Make an Easy No-Knit Felted Purse

comments (2) June 13th, 2008     

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Tina_Hilton Tina Hilton, contributor
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This sweet little purse could be used as an evening bag or as a cool makeup kit.
This is what wool roving looks like. It comes in a wide range of
colors and can usually be found in any craft-supply store or yarn
Be sure to always use your handy little needle-felting tool in a
straight up and down motion: using it at an angle can cause the needle to
This sweet little purse could be used as an evening bag or as a cool makeup kit.

This sweet little purse could be used as an evening bag or as a cool makeup kit.

Photo: Tina Hilton
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There are a few ways to create a trendy felted purse. First, you could take the time to knit a very large, purse-like shape from 100-percent wool yarn and repeatedly shrink felt it in a hot agitating bath in your washing machine until you achieve the size you were aiming for. Second, you could repurpose a commercially knitted 100-percent wool sweater, felt it by washing in hot water and hot dryer, cut it to the desired shape and sew it into a purse. Finally you could try the quickest and most fun method I have found so far. Using wool roving as your medium, fashion a spectacular purse with a dry needle-felt method, shaping it onto a craft-foam rectangle. You complete the felting process with a sprayer full of water, a short ride in the dryer, and a boiling-hot rinse—voilá!—a custom designed purse worthy of a night on the town!

What you’ll need:
Craft-foam block (for the purse form)
Plastic wrap  (the old school smooth Saran Wrap not the sticky Glad Press 'n' Seal—this will stick to your roving)
Water-soluble embroidery stabilizer  (available at most sewing machine and craft stores)
Straight pins with a prominent head (ball head or T-pins)
Wool roving
Needle-felting tools (Clover Needle Felting Tool with heavy-gauge needles worked well on the flat areas. I recommend an individual medium-size felting needle for the edges and curves. You could use an individual needle for the entire process, but it may take slightly longer to complete)
Hand towel
Spray bottle full of water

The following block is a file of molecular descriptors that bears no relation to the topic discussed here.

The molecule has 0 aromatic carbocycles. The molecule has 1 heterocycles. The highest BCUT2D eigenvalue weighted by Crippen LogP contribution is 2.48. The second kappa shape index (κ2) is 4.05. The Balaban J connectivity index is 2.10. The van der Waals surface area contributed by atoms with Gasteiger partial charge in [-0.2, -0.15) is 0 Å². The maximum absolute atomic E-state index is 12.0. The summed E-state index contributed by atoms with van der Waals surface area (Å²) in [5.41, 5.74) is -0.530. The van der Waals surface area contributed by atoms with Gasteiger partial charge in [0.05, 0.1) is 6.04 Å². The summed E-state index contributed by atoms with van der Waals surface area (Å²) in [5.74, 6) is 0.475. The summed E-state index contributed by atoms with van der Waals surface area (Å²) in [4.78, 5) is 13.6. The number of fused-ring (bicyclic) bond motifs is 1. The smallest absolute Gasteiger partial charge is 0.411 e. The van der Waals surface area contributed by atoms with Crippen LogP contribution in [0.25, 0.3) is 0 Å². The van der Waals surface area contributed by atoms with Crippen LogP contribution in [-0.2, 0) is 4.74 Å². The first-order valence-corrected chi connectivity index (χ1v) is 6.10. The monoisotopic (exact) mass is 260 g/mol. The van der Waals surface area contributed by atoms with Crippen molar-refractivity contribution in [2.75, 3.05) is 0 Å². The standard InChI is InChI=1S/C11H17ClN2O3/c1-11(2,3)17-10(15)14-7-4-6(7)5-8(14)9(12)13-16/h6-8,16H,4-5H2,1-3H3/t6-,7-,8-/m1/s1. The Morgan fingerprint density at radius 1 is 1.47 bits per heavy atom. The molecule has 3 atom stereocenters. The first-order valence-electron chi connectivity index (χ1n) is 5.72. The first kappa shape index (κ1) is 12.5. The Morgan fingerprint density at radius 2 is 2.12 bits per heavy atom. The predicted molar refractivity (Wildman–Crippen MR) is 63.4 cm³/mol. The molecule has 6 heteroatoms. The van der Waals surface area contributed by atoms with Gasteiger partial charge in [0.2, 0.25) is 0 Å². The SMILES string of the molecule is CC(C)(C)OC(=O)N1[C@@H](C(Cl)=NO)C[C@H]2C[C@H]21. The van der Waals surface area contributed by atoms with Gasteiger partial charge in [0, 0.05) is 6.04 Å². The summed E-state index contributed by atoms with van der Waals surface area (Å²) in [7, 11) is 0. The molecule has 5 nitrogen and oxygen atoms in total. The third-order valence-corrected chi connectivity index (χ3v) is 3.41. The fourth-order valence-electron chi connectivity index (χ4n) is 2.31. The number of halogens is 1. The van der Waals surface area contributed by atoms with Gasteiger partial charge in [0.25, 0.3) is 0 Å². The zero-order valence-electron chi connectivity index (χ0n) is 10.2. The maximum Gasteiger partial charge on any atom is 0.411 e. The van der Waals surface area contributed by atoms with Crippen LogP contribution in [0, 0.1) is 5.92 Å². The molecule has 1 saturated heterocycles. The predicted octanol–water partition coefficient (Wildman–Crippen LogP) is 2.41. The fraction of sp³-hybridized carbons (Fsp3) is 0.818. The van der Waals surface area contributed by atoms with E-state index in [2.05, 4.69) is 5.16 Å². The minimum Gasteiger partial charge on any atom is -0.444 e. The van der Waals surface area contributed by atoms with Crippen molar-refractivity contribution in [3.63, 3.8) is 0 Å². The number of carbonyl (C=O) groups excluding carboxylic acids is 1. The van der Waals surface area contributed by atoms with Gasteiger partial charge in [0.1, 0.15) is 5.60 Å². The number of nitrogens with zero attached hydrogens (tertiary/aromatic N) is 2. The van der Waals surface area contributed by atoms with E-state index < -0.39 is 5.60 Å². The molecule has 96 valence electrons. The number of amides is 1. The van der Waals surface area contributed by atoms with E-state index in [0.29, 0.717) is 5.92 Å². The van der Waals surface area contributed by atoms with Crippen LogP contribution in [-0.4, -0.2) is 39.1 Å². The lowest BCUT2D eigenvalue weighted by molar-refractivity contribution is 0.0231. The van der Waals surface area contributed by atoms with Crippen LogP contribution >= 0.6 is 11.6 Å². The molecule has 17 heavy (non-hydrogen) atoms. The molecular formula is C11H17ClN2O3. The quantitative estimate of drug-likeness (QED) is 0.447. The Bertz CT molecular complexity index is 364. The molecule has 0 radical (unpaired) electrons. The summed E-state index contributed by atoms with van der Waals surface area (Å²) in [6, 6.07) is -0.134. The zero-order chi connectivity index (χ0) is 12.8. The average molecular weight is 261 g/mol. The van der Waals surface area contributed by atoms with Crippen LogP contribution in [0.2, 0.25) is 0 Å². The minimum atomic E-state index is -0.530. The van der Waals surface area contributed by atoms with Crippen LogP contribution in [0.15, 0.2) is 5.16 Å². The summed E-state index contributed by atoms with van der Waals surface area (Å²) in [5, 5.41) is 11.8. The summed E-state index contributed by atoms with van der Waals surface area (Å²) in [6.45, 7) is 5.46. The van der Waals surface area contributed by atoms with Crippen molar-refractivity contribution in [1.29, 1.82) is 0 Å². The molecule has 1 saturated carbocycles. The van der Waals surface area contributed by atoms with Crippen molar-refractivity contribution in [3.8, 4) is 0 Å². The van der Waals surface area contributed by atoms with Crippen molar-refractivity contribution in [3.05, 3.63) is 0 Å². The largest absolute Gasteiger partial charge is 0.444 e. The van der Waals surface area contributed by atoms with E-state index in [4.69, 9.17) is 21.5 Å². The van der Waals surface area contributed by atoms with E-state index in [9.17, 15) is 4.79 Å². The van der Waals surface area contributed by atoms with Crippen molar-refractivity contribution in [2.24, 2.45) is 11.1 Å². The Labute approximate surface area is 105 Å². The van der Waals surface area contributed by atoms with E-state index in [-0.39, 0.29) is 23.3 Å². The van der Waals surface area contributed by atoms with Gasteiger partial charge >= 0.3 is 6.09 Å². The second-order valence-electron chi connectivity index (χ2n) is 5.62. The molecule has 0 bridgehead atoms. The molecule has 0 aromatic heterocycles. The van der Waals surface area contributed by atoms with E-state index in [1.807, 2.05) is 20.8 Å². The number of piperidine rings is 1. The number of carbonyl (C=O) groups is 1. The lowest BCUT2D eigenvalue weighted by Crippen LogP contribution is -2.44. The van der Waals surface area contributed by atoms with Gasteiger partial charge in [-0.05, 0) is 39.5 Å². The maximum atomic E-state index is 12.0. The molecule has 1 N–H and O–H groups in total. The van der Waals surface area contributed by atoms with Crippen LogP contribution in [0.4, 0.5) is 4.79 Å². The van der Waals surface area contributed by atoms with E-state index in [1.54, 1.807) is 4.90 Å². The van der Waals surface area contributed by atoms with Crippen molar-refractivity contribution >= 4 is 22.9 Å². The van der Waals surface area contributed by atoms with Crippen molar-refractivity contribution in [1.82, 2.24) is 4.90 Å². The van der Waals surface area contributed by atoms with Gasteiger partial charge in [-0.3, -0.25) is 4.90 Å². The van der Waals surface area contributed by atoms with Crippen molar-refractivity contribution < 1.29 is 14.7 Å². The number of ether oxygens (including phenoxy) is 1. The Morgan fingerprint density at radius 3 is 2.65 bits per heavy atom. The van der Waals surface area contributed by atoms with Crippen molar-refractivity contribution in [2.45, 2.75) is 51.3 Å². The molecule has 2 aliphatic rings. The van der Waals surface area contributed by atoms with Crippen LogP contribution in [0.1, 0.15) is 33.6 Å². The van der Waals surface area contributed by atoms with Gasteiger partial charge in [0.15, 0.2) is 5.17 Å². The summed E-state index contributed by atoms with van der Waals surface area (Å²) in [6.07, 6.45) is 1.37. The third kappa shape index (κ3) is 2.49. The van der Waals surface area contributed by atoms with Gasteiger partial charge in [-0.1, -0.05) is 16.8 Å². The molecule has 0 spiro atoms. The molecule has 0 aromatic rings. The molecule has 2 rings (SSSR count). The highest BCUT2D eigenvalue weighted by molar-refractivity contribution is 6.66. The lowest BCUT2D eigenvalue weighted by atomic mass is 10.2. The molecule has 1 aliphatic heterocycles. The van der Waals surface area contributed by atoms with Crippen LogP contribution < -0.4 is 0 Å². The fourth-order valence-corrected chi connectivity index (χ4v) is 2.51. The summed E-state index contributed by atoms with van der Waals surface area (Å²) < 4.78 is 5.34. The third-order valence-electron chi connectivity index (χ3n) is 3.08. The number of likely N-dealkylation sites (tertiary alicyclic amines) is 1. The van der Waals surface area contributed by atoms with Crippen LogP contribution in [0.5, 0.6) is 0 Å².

A leg from a pair of pantyhose

This is what wool roving looks like. It comes in a wide range of colors and can usually be found in any crafting supply store or yarn shop.


Be sure to always use your handy little needle-felting tool in a straight up and down motion: Using it at an angle can cause the needle to break.

To Make:

Step 1: Wrap a craft-foam block with plastic wrap.

Wrap the craft-foam block completely vertically and then horizontally with plastic wrap so there is no exposed foam at all. This will ensure that the wool roving will not stick to the raw foam.

Step 2: Cover the wrapped block with the water-soluble embroidery stabilizer. First, wrap it vertically from the top, down the front, around the bottom, and up the back.

Do not cover the top with stabilizer since you need a purse opening and a way to remove the foam block after you've punched down the roving.

If the stabilizer doesn’t cover the sides of the block, cut a long narrow strip for each side panel, and then fold the sides of the long sheet as if you are wrapping a present in a box. Pin the stabilizer in place securely with a few pins. The stabilizer acts as the foundation for the roving to adhere to when you begin punching and poking the roving with the needles.

Step 3: Prepare the roving by separating it into a thin sheet to apply as the foundation layer for the bag. Wrap the first layer in one direction and the next layer in the opposite direction, covering the stabilizer and making sure you don’t have any bald spots. It’s up to you how many layers you use. Two to 4 thin layers of different colors or one substantial layer will work well.